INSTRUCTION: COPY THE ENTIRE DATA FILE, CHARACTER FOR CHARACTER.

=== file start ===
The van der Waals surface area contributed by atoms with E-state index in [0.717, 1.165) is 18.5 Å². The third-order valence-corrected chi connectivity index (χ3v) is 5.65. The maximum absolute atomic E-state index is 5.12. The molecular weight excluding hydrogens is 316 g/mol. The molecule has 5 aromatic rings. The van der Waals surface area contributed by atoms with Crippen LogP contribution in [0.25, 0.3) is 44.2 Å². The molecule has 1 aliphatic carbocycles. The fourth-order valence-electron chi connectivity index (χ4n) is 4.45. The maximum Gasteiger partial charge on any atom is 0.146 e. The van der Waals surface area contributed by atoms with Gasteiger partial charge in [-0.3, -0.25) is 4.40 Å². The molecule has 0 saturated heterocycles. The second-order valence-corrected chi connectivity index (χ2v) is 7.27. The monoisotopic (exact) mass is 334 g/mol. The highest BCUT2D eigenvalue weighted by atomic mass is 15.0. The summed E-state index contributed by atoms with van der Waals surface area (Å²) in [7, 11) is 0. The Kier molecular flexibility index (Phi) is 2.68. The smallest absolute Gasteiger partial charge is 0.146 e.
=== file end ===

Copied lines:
The van der Waals surface area contributed by atoms with E-state index in [0.717, 1.165) is 18.5 Å². The third-order valence-corrected chi connectivity index (χ3v) is 5.65. The maximum absolute atomic E-state index is 5.12. The molecular weight excluding hydrogens is 316 g/mol. The molecule has 5 aromatic rings. The van der Waals surface area contributed by atoms with Crippen LogP contribution in [0.25, 0.3) is 44.2 Å². The molecule has 1 aliphatic carbocycles. The fourth-order valence-electron chi connectivity index (χ4n) is 4.45. The maximum Gasteiger partial charge on any atom is 0.146 e. The van der Waals surface area contributed by atoms with Gasteiger partial charge in [-0.3, -0.25) is 4.40 Å². The molecule has 0 saturated heterocycles. The second-order valence-corrected chi connectivity index (χ2v) is 7.27. The monoisotopic (exact) mass is 334 g/mol. The highest BCUT2D eigenvalue weighted by atomic mass is 15.0. The summed E-state index contributed by atoms with van der Waals surface area (Å²) in [7, 11) is 0. The Kier molecular flexibility index (Phi) is 2.68. The smallest absolute Gasteiger partial charge is 0.146 e.